TSA won’t do body cavity searches — at least for now
Monday, November 22nd, 2010
Airline passengers have been subjected to full body scans and pat-downs as part of new screening procedures this month but the Transportation Security Administration (TSA) admits there is a limit to how far they are willing to go.
Director John Pistole told reporters Monday that for the time being the TSA had no plans of doing body cavity searches.
"We're not going to get in the business of body cavities, that's not where we are," Pistole said.
"Even if it is a body cavity [bomb], you still have to an initiator, you have to have some external device to cause that initiation," he continued. "There's got to be something external that you can then initiate the device and that's what the advance imaging technology machine will pick up: Any anomaly outside of the body."
"We are taking some risk by not doing any screening, but it's the balance of what is the appropriate level of risk versus screening," he said.
"We want to treat each passenger with dignity and respect," Pistole added.
The TSA chief has been on a PR blitz in recent days to combat a wave of negative news stories about the way the agency treats passengers.
On Sunday, Pistole told CNN's Candy Crowley that the screening methods would be constantly refined but no changes were planned.
"We are not changing the policies," he said.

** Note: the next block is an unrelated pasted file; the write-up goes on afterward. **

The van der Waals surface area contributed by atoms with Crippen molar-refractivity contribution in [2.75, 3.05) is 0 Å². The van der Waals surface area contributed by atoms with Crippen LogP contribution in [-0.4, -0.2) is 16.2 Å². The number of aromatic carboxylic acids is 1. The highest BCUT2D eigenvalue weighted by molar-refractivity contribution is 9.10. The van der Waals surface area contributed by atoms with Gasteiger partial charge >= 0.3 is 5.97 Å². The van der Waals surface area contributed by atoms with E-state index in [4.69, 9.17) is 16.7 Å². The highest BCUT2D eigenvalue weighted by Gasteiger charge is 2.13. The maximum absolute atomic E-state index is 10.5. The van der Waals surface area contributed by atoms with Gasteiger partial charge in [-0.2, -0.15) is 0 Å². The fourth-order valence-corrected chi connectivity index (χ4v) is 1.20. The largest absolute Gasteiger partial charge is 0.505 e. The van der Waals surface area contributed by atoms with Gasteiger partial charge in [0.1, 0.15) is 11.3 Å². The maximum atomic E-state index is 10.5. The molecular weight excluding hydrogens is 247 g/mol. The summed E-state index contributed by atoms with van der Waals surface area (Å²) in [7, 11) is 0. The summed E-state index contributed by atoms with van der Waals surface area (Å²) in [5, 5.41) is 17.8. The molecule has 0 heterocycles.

"In the short-term, there will not be any changes, but what I'm looking at is how can we best use the information we have, both the intelligence from overseas such as what we saw this weekend from Al Qaeda in the Arabian Peninsula about how they design and conceal the toner cartridge bombs in cargo flights out of Yemen that coupled with the thoroughness that we believe is appropriate," Pistole added on CNN Monday.
Some officials aren't very keen on the ideas of body scans and pat-downs. Secretary of State Hillary Clinton has indicated that she's not a fan.
CBS' Bob Schieffer asked Clinton Sunday if she would submit to a pat-down by a TSA agent.
"Not if I could avoid it," she replied. "No. I mean who would?"
But members of Congress may not have to worry about having their privacy violated. Michael Steel, a spokesman for House Republican Leader John Boehner, confirmed Friday that members of Congress are exempt.
"The appropriate security procedures for all Congressional leaders, including Speaker Pelosi and Senator Reid, are determined by the Capitol Police working with the Transportation Security Administration," Steel told The New York Times.